A team of Florida Poly students is charging head-on into the design and construction of a real planetary rover that one day could traverse the terrain of Mars, collecting samples and providing a close-up look at places that have always been a mystery.
The 14-member team is developing the rover for the Florida Space Institute. The project is part of Florida Polytechnic University’s yearlong capstone design program, which pairs teams of seniors with corporate and research partners to tackle real-world engineering projects.
“I personally think this is absolutely amazing,” said mechanical engineering major Gabe Gamet. “You’re getting actual work experience and working with someone who is a professional in the field and really wants the project to work.”
Gamet is lead of the mechanical engineering portion of the team working on the planetary rover and was among five team members who visited Kennedy Space Center in mid-October to discuss their work with NASA engineers. Electrical engineering and computer science students make up the other two portions of the team.
“Talking to these engineers who work on all these crazy projects on a daily basis changes the way you think about a large-scale project like this,” said mechanical engineering senior Purcell Anderson. “They definitely opened our eyes to what we are capable of and how we can approach this challenge.”
The students remain in communication with NASA engineers as they create the rugged, multi-purpose rover, which will be adaptable for many uses such as drilling, sample collection, observation, and more.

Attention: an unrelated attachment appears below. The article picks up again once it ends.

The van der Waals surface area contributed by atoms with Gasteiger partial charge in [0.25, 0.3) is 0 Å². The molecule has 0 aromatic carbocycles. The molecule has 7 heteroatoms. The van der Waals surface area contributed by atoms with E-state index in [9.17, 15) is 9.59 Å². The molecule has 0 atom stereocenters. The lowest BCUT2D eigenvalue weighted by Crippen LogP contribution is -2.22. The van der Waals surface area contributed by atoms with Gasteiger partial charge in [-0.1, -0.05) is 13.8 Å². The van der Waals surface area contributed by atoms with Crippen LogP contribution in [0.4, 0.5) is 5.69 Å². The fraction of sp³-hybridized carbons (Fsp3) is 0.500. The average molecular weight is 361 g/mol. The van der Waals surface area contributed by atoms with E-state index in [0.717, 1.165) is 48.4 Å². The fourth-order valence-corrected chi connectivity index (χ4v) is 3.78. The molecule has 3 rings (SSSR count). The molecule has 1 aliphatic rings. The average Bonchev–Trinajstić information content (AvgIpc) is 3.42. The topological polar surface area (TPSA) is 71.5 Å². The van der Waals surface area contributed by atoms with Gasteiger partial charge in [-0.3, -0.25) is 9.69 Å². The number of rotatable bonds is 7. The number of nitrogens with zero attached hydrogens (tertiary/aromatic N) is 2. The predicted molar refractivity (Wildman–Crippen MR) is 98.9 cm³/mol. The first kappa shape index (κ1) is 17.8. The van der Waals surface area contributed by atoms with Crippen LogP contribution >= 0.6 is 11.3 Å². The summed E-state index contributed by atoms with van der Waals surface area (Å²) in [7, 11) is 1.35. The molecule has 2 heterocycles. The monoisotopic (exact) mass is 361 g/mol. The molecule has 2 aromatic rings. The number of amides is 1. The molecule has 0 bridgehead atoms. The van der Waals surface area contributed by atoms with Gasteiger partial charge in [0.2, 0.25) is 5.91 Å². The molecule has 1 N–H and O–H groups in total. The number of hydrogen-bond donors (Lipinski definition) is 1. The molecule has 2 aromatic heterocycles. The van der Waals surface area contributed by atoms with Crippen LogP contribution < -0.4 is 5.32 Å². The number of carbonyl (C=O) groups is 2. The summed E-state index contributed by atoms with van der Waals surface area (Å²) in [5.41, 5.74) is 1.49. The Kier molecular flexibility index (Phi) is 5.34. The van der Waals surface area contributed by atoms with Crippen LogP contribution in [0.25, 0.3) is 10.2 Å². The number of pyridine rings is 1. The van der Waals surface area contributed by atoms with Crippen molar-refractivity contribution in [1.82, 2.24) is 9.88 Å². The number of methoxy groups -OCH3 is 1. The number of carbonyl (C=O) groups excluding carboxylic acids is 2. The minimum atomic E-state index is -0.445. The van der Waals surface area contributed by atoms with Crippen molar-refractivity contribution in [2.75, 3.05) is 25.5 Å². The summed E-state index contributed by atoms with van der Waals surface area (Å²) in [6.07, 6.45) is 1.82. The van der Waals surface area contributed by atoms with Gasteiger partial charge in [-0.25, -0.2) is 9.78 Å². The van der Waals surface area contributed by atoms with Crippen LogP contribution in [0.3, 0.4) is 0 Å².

“Creating a rover takes all disciplines,” said mechanical engineering professor Dr. Younggil Park, one of the project’s faculty mentors. “It’s not going to be located on this planet, so students have to learn a lot to meet the requirements.”
As the design team works toward a solution, they are sifting through a large number of parts from a different university that previously tackled the project. The Florida Poly students are now working to find ways to incorporate many of these components into their design.
“We need to figure out what works and what doesn’t and what we need to get it working properly,” Anderson said.
This and other capstone projects will be displayed at a design showcase near the end of the spring semester. Some of the other projects students are working on include a robotic palm tree trimmer, a non-invasive water flow sensor, and a wearable locator for residents in assisted living facilities.
“I love this project,” Gamet said of the planetary rover. “I’m working every day trying to keep everything organized and get a rover made – it’s a dream come true.”
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